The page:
Monday, August 22, 2011
Feeling Pangs of Nostalgia for...
The United States Postal Service? Yes. A mailbox in New Jersey which didn't have enough senders. Its pick up time labels have been removed.
Some 3,600 may be shuttered under a plan by the Postal Service. To humanize these closings, The New York Times profiled one:
"Residents are already worried that their community...will lose more than just a place to buy stamps.
Manufacturing and mill jobs have left North Hoosick, as they have much of upstate New York. Just past the post office, tall grass climbs the sides of the old Methodist church, which is empty and up for sale. Along the hamlet's two main roads, a fire station, a used-car lot and an auto repair shop remain, but the number of gathering places has dwindled.
Yet neighbors still find one another: over pie and hamburger noodle soup at Jean's Place; under the night sky at Hathaway's, one of a few drive-in theaters left in the area — and at the post office." Postal clerk Ken Stevens remarked:
"I probably feel like most people: it's a part of Americana going by the wayside."
The alternative would be the Hoosick Falls post office three miles away. "But for many of the elderly residents who rent boxes, the distance is daunting, especially during the winter. For others, the neighboring communities, though similarly rural to an outsider's eye, are simply not interchangeable."
While I think online bill paying is good for paper reduction and that we should have a "Do Not Mail" law for junk mail similar to the opt-out option for telemarketing calls (forests shouldn't be chopped down for what's going straight into the landfill), I'm saddened so many jobs will be lost, and I agree with Ken. It feels like this is just one more slap in the face to a sense of community. Everything seems to be about the almighty dollar.
I love how letters documents our lives, and encourage writing them. I also drop thrifted Christmas cards in the mail, and love receiving them.
Photograph albums and actual photos.
I've been looking through old family photo albums of my youth and miss actual photographs, which I don't seem to print. Don't get me wrong: I love my digital camera. But I consider often that since I have the ability to take so many photographs, am I missing being in the moment trying to get the perfect shots on the boat ride on the Seine in Paris or my vegetarian paella in Spain? On vacation, many a time I've witnessed people going up to a painting in a museum, taking a photo, and walking away without even looking at it. A coworker said trying to approach the Mona Lisa in the Louvre in Paris was like horrible because it was like the paparazzi trying to photograph it. I've come to appreciate "no photo" policies in museums, and I'm trying to take a few less photos to gain a few more moments in the present.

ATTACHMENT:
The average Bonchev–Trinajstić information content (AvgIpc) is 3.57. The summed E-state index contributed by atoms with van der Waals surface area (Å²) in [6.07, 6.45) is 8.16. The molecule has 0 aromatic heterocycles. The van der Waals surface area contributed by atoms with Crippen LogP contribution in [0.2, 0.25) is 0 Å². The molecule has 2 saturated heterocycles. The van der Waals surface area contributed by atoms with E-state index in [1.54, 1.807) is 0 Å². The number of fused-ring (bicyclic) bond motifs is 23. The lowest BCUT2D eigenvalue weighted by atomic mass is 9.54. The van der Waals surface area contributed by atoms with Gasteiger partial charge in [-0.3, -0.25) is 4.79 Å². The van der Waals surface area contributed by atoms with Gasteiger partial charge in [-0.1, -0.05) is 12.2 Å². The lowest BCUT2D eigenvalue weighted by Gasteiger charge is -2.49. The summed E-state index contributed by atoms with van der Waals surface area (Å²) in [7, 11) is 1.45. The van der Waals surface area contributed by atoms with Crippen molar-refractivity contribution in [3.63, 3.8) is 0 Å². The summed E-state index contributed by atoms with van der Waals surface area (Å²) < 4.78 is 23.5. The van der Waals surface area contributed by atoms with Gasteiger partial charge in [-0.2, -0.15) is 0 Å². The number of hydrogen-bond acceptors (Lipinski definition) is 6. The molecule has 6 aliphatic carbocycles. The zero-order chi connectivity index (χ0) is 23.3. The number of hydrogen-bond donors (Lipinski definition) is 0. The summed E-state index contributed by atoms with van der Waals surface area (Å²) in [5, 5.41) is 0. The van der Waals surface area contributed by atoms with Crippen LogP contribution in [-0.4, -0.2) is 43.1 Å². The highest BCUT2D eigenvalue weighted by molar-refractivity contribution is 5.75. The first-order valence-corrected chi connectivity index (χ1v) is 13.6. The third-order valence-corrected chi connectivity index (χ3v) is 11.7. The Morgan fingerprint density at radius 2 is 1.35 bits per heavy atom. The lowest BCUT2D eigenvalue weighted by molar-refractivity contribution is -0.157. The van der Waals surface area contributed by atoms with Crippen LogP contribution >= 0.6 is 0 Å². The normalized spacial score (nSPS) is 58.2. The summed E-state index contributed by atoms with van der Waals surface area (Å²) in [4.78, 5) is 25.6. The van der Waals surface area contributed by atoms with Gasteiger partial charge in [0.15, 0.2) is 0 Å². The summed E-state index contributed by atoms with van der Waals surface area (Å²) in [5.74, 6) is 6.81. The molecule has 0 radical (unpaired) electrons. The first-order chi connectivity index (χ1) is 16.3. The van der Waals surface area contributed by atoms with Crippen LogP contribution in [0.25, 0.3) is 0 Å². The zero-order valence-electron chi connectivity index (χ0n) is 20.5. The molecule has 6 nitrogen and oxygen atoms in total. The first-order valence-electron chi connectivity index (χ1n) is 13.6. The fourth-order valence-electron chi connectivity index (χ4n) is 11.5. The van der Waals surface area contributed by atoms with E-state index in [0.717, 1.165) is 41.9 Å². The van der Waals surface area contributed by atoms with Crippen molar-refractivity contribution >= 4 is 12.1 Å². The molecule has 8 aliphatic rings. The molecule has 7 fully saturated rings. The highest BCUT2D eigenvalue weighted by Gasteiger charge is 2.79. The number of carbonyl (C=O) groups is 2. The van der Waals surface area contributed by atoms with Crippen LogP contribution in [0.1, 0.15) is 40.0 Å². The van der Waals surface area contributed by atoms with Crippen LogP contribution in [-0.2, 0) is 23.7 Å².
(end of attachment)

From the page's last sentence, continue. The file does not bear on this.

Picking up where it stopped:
Cup of coffee outings with friends, and interactions that focus on "quality." I never understand the idea of "social networking" as it applies to friendship. "Networking" to me implies trying to gain something for oneself. True friends don't come in the "hundreds" count. I have a few good ones I can count on for good conversation, understanding, laughter, and companionship, and I cherish them. I'm so grateful they are in my life and that they include me in their own. There was a radio ad in which a young girl tries to get her father to go to a store to buy all these electronics and at the end he asks her among other things if she even knows her hundreds of friends on Facebook and she says, "Oh Dad, you're so 20th century." We'll I'm proudly so 20th century.
That said, I miss the days when people had time to get breakfast at a diner on a Saturday or go out to Friendly's for ice cream and coffee. Everyone seems too busy running errands.
I talked recently about marketers getting to our girls younger and younger, and about the anti-social behavior of people with handheld devices, and please don't feel that this was about judging people. This was about a true sadness about innocence lost. When I was at Friendly's with my mom, who always has time for me, three girls, about 13 I guess, were glossy eyed pulling out their gadgets constantly and putting down their spoons in between ice cream bites to text. There's no living in the moment, savoring that ice cream and the company with you (not on the receiving end of that text). No text so important worth sending while savoring this strawberry Happy Ending at Friendly's. In fact, I don't send text messages at all.
And speaking of youth, feeling nostalgic for the great American family sitcom, which seemed abundant before networks decided it was cheaper to put reality television on air and audiences willing to watch it.
I adore the sitcom The Wonder Years, a show that ran in 1988-1993 chronicling young Kevin Arnold's life growing up in suburbia in 1968-1973. Don Henley sings in the The End of the Innocence, "Somewhere back there in the dust, that same small town in each of us." I think the heart often longs for those simpler times and sense of community.
Remembering Kevin's words in the final episode,
"We were family, for better or worse....Things never turn out exactly the way you plan. Growing up happens in a heartbeat. One day you're in diapers, the next day you're gone. But the memories of childhood stay with you for the long haul.
I remember a place, a town, a house, like a lot of houses, a yard like a lot of other yards, on a street like a lot of other streets. And the thing is after all these years, I still look back with wonder."
Change is part of life, but for me, sometime it feels overwhelming and too fast-sweeping. Do you ever feel that way? Are you nostalgic for any of these things? Anything else?